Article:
GM restructuring reboot gets under way

By Shawn Cunningham
© 2023 Telegraph Publishing LLC

Compared with recent Green Mountain Unified School District board meetings, last Thursday’s Restructuring Committee session was refreshingly low-key and constructive.

The original four member GMUSD Restructuring Committee meets for the first, and only time last May. <small>Photos by Shawn Cunningham</small>

The original four member GMUSD Restructuring Committee meets for the first, and only time last May. Photos by Shawn Cunningham

It was all the more interesting because the committee is comprised of the entire board and 10 of the 11 members were present. The original four-person committee was shelved in the wake of the mascot/branding upheaval that resulted in the resignations of board members and the superintendent.

The one hitch during Thursday’s meeting at Green Mountain High in Chester is that it had been set up without a remote access option. That was bound to be unpopular with Cavendish residents, who not only would have to travel the farthest to attend but who also believe their school to be the most affected in any restructuring. But committee chair Adrienne Williams of Baltimore opened the meeting by asking the board to add a discussion of having Zoom access for future meetings. Then committee member Steve Perani of Cavendish moved to add a discussion about rotating meetings between Chester and Cavendish. Both became part of the agenda by unanimous votes. The panel also decided to adopt a casual format rather than more formal rules of order.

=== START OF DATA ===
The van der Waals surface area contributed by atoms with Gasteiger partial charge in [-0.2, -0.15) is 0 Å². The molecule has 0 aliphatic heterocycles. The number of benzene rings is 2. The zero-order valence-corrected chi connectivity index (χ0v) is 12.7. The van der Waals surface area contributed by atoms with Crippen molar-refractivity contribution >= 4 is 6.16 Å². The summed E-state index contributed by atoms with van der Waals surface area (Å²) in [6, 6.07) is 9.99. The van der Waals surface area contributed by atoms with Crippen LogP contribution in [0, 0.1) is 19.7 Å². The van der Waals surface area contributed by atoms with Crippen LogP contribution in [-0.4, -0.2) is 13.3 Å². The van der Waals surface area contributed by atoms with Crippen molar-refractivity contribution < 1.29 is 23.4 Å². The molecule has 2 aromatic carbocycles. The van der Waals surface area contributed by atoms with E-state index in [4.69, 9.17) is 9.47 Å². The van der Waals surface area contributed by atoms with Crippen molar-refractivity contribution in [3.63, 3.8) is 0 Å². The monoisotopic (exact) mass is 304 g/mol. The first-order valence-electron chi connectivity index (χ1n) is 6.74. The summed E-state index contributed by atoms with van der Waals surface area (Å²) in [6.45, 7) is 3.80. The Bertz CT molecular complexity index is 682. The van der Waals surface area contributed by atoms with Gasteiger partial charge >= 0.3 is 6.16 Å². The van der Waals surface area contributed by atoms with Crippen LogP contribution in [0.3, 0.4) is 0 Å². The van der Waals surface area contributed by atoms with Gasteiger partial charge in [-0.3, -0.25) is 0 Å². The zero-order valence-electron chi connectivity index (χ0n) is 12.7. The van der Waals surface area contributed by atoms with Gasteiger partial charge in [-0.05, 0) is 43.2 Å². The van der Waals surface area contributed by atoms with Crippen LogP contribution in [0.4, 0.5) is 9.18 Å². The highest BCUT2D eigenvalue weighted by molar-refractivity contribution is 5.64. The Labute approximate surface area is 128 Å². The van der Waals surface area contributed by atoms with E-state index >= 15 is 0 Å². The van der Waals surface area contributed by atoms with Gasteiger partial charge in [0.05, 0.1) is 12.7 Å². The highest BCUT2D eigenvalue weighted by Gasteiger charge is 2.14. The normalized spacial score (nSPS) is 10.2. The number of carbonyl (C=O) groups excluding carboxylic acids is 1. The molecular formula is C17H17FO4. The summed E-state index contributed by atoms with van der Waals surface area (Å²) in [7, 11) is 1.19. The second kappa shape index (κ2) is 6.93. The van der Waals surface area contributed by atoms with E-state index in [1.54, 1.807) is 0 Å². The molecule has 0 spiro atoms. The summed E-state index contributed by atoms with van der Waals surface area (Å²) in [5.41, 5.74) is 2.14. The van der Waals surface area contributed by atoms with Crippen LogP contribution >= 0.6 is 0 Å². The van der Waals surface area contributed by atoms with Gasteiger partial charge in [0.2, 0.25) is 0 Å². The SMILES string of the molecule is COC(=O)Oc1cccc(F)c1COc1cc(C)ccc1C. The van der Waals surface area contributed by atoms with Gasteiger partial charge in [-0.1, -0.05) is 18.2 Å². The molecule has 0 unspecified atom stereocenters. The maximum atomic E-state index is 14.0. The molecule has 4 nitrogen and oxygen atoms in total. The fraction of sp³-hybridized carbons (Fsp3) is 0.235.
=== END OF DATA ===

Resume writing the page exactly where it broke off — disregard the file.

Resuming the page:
Williams read the committee’s charge, which in a nutshell is to come up with all of the possible scenarios for “right sizing” the schools to best use the district’s buildings, along with the pros and cons of each. They then are to present its findings to the public during a GM board. Williams also noted that the discussion was not about school choice or the Ludlow-Mount Holly District or the transportation issues.

Chair Adrienne Williams told the committee their charge is about the best use of GMUSD assets Telegraph file photo

“This is truly about the best use of GMUSD assets,” said Williams.

Committee member Kate Lamphere of Cavendish suggested that before they begin looking at solutions it might be useful to have a shared idea of what the actual problem is that needs to be solved.

Williams said it was costs, then handed out a sheet that compared the per student cost at each school. That figure was derived by dividing the total annual cost of teachers and other personal plus building operations of a school by the number of its students. Note: This number is for comparison and is not the “equalized pupil” amount used by the state for budget and taxation calculations.

What the committee saw was that:

  • with 235 students, the annual cost per student at Chester-Andover Elementary is about $15,200;
  • the cost per student for Cavendish Town Elementary’s 77 students is about $23,500;
  • the high school has a different model, with more teachers in specialized classes. Nevertheless, the 299 students at Green Mountain cost about $19,400 each to educate.